The best Proseccos for 2018

Judges’ comments

Nick Tatham MW, wine development manager for Continental Food and Wine (CWF) and Prosecco Masters judge

Nick Tatham MW
“This year I detected a clear difference in the general quality level of the DOCG wines over the DOC wine… I suspect again that this is partly due to the more difficult vintages and the DOCG vineyards performing better thanks to their location and topography. I did like the fact that many of the better wines in particular were deliciously fruity on the nose with excellent pear and apple notes; this is for me the hallmark of a good and well-made Prosecco which can be lost sometimes in the more ‘serious’ wines which in their search for gravitas can sadly lose the ‘Drink me!’ bouquet which makes Prosecco the great success it is.”

Patricia Stefanowicz MW

“Whilst there were excellent wines in the DOC classes, the very best DOCG wines shone a brighter light with more definition and refinement. Particularly exciting and exhibiting true ‘sense of place’ were some of the wines from Conegliano-Valdobbiadene and Asolo. The ‘Rive’ wines, from the 40 or so hamlets entitled to the designation, were also interesting, packed with pure aromas and flavours.”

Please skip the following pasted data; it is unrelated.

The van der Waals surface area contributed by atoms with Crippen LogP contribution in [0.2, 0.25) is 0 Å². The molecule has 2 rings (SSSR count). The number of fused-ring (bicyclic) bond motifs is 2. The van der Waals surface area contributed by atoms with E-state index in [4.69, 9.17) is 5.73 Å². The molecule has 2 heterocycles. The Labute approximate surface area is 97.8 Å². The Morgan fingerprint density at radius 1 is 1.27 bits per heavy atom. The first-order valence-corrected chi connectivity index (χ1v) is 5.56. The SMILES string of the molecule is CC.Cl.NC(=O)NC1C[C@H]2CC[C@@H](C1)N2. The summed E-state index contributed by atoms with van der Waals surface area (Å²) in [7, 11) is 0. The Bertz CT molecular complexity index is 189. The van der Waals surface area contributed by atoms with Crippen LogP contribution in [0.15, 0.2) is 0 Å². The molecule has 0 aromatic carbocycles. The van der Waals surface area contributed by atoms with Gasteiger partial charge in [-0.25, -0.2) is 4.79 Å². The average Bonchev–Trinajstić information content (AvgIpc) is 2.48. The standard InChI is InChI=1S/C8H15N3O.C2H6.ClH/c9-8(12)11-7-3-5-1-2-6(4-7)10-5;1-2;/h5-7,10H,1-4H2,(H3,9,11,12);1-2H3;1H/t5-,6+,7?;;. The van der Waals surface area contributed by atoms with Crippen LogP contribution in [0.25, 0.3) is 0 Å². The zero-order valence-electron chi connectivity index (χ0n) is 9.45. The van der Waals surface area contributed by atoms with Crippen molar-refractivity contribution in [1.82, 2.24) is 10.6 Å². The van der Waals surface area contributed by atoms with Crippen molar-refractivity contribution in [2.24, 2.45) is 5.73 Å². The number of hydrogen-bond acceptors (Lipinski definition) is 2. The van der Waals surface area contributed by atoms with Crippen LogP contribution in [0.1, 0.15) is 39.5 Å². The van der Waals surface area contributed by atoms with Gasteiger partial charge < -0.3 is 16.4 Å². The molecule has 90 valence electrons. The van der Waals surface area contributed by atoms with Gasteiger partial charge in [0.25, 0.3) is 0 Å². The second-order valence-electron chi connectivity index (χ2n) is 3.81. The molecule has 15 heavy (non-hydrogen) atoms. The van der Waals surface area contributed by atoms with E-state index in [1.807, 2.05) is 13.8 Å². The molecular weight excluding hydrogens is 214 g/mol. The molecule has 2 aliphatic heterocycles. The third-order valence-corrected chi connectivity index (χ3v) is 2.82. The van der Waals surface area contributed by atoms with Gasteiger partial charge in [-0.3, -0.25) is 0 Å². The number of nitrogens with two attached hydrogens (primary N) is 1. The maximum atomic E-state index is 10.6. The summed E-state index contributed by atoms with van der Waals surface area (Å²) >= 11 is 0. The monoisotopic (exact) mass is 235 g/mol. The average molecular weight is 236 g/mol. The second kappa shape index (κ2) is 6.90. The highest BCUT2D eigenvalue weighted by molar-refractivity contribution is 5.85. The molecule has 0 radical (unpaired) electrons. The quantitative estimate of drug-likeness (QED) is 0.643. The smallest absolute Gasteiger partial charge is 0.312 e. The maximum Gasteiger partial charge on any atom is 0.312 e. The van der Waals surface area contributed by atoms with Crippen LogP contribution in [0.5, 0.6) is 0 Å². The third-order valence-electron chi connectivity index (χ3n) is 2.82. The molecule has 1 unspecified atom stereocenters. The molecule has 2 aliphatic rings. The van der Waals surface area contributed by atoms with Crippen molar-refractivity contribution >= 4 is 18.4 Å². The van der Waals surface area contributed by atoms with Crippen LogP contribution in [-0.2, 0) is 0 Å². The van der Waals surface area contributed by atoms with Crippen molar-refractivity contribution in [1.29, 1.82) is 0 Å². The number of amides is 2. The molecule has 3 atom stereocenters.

Jonathan Pedley MW

“The strongest and most consistent bracket for us was the DOCG £15-20: we had a super flight of eight wines with only one reject, the other seven sharing out Golds, Silvers and the odd Bronze. After these our trio of DOCG £20-30 wines were marginally disappointing; the extra cost did not seem to deliver more complexity or finesse. I would exhort the Prosecco industry to carry on producing the fresh, fruity, hedonistic, slightly sweet wines that have proved to be such a massive hit in the UK.”